• Viola Davis said she decided to write her memoir because she found that she "was still hiding a huge part of my story"
  • The actress hoped to find her "peace" after unpacking her memories and resolving them
  • Davis said the trauma and bullying she endured growing up have given her an "extraordinary sense of compassion"

Viola Davis got candid as she reflected on the "enormous existential crisis" she went through before deciding to write a memoir.

The "How to Get Away with Murder" star will reveal her story and explore her hidden trauma in her upcoming memoir, "Finding Me."

In a cover story interview with People ahead of her memoir's release, the Tony, Oscar and Emmy winner explained what drove her to write the book.

"I always thought acting defined my life, and it doesn't," Davis said. "What people in the world tell you is that if you find that thing that you do, that you are great at, then that's it. And you have money in the bank, and you have a house, and you have a cute husband, and he loves you and your kid, that's it. And it's not."

However, Davis — who has been married to Julius Tennon, 68, for almost 19 years and shares 11-year-old daughter Genesis with the actor — said she "was still hiding a huge part of my story."

"It's almost like I reinvented all the things that I wanted to and tossed away the rest of it," she explained. "You know when you look at pictures down memory lane, and you see it differently. I'm looking at little Viola, and I see how strong she was and how she was just a spitfire."

She continued, "I think that's why I wrote the book, that if I somehow explored it, unpacked those memories, resolving them, that somehow I could find my peace."

The 56-year-old actress said that people are often surprised when they learn that she grew up in deep poverty with her parents and five siblings and usually want to hear her story.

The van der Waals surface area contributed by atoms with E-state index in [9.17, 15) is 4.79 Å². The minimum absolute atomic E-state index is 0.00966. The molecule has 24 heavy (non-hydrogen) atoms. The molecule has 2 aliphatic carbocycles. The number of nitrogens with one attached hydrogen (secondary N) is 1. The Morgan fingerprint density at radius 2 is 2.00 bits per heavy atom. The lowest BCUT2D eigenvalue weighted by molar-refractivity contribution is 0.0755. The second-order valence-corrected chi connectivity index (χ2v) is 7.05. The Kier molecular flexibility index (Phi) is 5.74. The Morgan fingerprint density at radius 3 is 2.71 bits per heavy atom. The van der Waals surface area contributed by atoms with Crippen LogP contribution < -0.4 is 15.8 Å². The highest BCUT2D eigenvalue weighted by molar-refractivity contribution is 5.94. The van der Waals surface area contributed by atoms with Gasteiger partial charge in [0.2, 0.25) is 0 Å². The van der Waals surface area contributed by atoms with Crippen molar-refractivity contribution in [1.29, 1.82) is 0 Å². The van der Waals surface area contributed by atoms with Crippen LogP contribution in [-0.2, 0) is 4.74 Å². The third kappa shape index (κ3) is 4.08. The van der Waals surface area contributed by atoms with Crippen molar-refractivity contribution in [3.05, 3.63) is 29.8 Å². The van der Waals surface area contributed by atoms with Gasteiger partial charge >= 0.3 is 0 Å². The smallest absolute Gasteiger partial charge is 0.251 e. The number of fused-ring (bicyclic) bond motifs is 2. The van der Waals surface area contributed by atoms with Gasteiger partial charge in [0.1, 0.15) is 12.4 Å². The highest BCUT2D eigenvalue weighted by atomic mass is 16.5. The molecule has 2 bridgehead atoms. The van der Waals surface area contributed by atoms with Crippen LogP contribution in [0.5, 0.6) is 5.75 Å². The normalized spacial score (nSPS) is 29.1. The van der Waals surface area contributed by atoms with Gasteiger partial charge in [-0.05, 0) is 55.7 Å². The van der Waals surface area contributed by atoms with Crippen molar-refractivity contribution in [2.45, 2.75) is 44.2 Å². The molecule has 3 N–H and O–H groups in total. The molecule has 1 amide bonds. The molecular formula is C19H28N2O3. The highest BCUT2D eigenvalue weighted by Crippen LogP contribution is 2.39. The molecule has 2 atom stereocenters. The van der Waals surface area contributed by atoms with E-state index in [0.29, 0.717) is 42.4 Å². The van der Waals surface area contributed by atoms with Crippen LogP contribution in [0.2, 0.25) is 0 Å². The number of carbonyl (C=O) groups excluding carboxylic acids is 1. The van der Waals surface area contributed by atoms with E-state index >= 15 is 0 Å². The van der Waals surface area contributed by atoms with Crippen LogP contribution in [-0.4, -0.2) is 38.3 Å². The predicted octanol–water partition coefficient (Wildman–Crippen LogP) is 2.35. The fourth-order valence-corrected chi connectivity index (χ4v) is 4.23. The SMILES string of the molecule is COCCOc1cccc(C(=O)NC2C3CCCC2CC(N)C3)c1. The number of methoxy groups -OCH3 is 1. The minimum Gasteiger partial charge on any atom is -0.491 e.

Davis went through trauma and heartbreak growing up, including living in a dilapidated building infested with rats, looking for food in dumpsters and enduring incessant bullying by boys who threw rocks at her for being Black. She also witnessed the physical and emotional abuse her alcoholic father inflicted on her mother, and along with her older sisters, survived sexual abuse.

But the "Fences" star said she counts all these experiences as "joy" and owns them because they are "part of who I am."

"Everything I've experienced is what connects me to the world. It's given me an extraordinary sense of compassion. It's reconciling that young girl in me and healing from the past — and finding a home," Davis explained.

According to Davis, "Finding Me" is a "deep reflection, a promise, and a love letter of sorts to self." She said she hopes that her story would inspire others to live their life and "rediscover who you were before the world put a label on you."

Davis' memoir "Finding Me" will hit the bookshelves on April 26.

US actress Viola Davis in a white Alexander McQueen gown with cutouts
US actress Viola Davis in a white Alexander McQueen gown with cutouts POOL / Chris Pizzello